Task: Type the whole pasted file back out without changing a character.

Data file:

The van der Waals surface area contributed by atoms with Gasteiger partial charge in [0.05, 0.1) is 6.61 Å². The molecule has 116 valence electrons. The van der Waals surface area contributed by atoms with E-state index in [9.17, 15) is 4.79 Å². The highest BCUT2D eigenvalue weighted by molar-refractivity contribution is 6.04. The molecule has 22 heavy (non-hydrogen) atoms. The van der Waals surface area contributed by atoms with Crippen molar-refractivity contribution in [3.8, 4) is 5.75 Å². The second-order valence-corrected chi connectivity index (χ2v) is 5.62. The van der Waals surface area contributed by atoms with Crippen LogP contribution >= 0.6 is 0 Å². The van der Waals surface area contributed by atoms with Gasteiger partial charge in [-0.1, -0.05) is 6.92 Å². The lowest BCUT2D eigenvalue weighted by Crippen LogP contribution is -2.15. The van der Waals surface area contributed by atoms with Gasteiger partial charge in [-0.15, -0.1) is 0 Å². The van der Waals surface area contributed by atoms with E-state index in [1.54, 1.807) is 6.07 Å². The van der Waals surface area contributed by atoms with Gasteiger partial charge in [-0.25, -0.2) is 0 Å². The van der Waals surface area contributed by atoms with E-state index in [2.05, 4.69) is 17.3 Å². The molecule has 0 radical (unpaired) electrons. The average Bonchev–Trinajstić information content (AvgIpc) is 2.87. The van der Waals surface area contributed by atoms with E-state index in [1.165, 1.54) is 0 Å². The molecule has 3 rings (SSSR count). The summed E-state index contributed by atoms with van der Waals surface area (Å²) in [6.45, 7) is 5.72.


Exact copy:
The van der Waals surface area contributed by atoms with Gasteiger partial charge in [0.05, 0.1) is 6.61 Å². The molecule has 116 valence electrons. The van der Waals surface area contributed by atoms with E-state index in [9.17, 15) is 4.79 Å². The highest BCUT2D eigenvalue weighted by molar-refractivity contribution is 6.04. The molecule has 22 heavy (non-hydrogen) atoms. The van der Waals surface area contributed by atoms with Crippen molar-refractivity contribution in [3.8, 4) is 5.75 Å². The second-order valence-corrected chi connectivity index (χ2v) is 5.62. The van der Waals surface area contributed by atoms with Crippen LogP contribution >= 0.6 is 0 Å². The van der Waals surface area contributed by atoms with Gasteiger partial charge in [-0.1, -0.05) is 6.92 Å². The lowest BCUT2D eigenvalue weighted by Crippen LogP contribution is -2.15. The van der Waals surface area contributed by atoms with Gasteiger partial charge in [-0.15, -0.1) is 0 Å². The van der Waals surface area contributed by atoms with E-state index in [1.54, 1.807) is 6.07 Å². The van der Waals surface area contributed by atoms with Gasteiger partial charge in [-0.25, -0.2) is 0 Å². The van der Waals surface area contributed by atoms with E-state index in [2.05, 4.69) is 17.3 Å². The molecule has 0 radical (unpaired) electrons. The average Bonchev–Trinajstić information content (AvgIpc) is 2.87. The van der Waals surface area contributed by atoms with E-state index in [1.165, 1.54) is 0 Å². The molecule has 3 rings (SSSR count). The summed E-state index contributed by atoms with van der Waals surface area (Å²) in [6.45, 7) is 5.72.